PEER REVIEW PROCESS
- Ensuring a fair and appropriate peer review process
- One of the most important responsibilities of editors is organizing and using peer review fairly and wisely. We opt for Closed form peer review - where the reviewers are aware of the authors' identities but the authors do not know who reviewed their manuscript. Editors should explain their peer review processes in the information for authors and also indicate which parts of the journal are peer reviewed.
- Editors should consider seriously for publication any carefully done study of an important question, relevant to their readers, whether the results for the primary or any additional outcome are statistically significant. Failure to submit or publish findings because of lack of statistical significance is an important cause of publication bias.
- Decision whether to review
- Editors may reject a paper without peer review when it is deemed unsuitable for the journal's readers or is of poor quality. This decision should be made in a fair and unbiased way. The criteria used to make this decision should be made explicit. The decision not to send a paper for peer review should only be based on the academic content of the paper, and should not be influenced by the nature of the authors or the host institution.
- Interaction with peer reviewers
Editors should use appropriate peer reviewers for papers that are considered for publication by selecting people with sufficient expertise and avoiding those with conflicts of interest. Editors should ensure that reviews are received in a timely manner.
Peer reviewers should be told what is expected of them and should be informed about any changes in editorial policies. In particular, peer reviewers should be asked to assess research and publication ethics issues (i.e., whether they think the research was done and reported ethically, or if they have any suspicions of plagiarism, fabrication, falsification, or redundant publication). Editors should have a policy to request a formal conflict of interest declaration from peer reviewers and should ask peer reviewers to inform them about any such conflict of interest at the earliest opportunity so that they can make a decision on whether an unbiased review is possible. Certain conflicts of interest may disqualify a peer reviewer. Editors should stress confidentiality of the material to peer reviewers and should require peer reviewers to inform them when they ask a colleague for help with a review or if they mentor a more junior colleague in conducting peer review. Editors should ideally have a mechanism to monitor the quality and timeliness of peer review and to provide feedback to reviewers.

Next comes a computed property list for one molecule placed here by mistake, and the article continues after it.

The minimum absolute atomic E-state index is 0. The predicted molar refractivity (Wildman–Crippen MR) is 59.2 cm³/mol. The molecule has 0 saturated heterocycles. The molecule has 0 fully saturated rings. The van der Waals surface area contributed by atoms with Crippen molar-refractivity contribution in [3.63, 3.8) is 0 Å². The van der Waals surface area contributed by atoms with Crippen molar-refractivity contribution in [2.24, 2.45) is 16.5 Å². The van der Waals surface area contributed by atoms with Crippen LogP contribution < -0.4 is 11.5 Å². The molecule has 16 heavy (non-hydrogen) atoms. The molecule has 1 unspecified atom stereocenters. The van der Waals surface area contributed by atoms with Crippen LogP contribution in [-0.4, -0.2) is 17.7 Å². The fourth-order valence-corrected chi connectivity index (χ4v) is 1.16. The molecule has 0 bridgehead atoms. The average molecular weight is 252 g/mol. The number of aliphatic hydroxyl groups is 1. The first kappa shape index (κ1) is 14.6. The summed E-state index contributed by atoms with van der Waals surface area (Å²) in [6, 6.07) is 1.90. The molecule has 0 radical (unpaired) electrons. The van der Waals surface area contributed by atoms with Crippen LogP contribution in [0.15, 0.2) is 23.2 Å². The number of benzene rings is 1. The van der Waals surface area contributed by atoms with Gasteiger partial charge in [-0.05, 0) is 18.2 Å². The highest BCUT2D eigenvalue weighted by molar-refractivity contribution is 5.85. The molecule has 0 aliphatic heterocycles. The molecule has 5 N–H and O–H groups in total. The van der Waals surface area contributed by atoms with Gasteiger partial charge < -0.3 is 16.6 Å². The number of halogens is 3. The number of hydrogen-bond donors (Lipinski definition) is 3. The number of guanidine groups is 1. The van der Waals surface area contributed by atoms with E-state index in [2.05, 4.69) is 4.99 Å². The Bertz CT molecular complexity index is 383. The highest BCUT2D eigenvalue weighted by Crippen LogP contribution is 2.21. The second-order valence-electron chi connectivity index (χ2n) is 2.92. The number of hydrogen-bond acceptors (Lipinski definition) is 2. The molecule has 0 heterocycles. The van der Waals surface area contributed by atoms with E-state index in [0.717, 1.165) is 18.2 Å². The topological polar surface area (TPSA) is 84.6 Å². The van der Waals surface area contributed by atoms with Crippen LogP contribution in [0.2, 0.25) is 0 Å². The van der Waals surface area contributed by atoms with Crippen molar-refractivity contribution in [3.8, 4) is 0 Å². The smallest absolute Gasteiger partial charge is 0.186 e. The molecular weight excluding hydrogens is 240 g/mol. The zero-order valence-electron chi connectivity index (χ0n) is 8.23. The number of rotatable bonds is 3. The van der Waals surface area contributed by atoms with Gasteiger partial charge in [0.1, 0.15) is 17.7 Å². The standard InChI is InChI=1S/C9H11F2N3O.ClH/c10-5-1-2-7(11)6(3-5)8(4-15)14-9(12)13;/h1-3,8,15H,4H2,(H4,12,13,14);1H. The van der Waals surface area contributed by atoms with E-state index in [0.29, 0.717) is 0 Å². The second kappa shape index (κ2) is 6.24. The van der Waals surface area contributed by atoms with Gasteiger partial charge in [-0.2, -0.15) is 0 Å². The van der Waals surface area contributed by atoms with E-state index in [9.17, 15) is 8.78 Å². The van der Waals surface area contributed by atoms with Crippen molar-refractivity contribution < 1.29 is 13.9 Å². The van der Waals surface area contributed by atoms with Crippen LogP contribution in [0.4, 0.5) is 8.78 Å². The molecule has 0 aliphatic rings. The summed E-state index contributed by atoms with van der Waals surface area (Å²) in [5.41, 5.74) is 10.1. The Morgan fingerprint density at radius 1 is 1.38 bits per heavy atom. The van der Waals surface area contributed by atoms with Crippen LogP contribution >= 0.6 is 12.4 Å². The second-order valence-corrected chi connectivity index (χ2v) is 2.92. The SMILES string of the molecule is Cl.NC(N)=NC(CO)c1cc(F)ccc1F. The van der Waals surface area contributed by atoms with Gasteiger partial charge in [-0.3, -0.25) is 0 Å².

- Reviewer misconduct
- Editors must take reviewer misconduct seriously and pursue any allegation of breach of confidentiality, non-declaration of conflicts of interest (financial or non-financial), inappropriate use of confidential material, or delay of peer review for competitive advantage. Allegations of serious reviewer misconduct, such as plagiarism, should be taken to the institutional level (for further guidance see: http://publicationethics.org/files/u2/07_Reviewer_misconduct.pdf).
- Interaction with authors
- Editors should make it clear to authors what the role of the peer reviewer is because this may vary from journal to journal. Some editors regard peer reviewers as advisors and may not necessarily follow (or even ask for) reviewers' recommendations on acceptance or rejection. Correspondence from editors is usually with the corresponding author, who should guarantee to involve co-authors at all stages. Communicating with all authors at first submission and at final acceptance stage can be helpful to ensure all authors are aware of the submission and have approved the publication. Normally, editors should pass on all peer reviewers' comments in their entirety. However, in exceptional cases, it may be necessary to exclude parts of a review, if it, for example, contains libellous or offensive remarks. It is important, however, that such editorial discretion is not inappropriately used to suppress inconvenient comments.
There should always be good reasons, which are clearly communicated to authors, if additional reviewers are sought at a late stage in the process.
The final editorial decision and reasons for this should be clearly communicated to authors and reviewers. If a paper is rejected, editors should ideally have an appeals process. Editors, however, are not obliged to overturn their decision.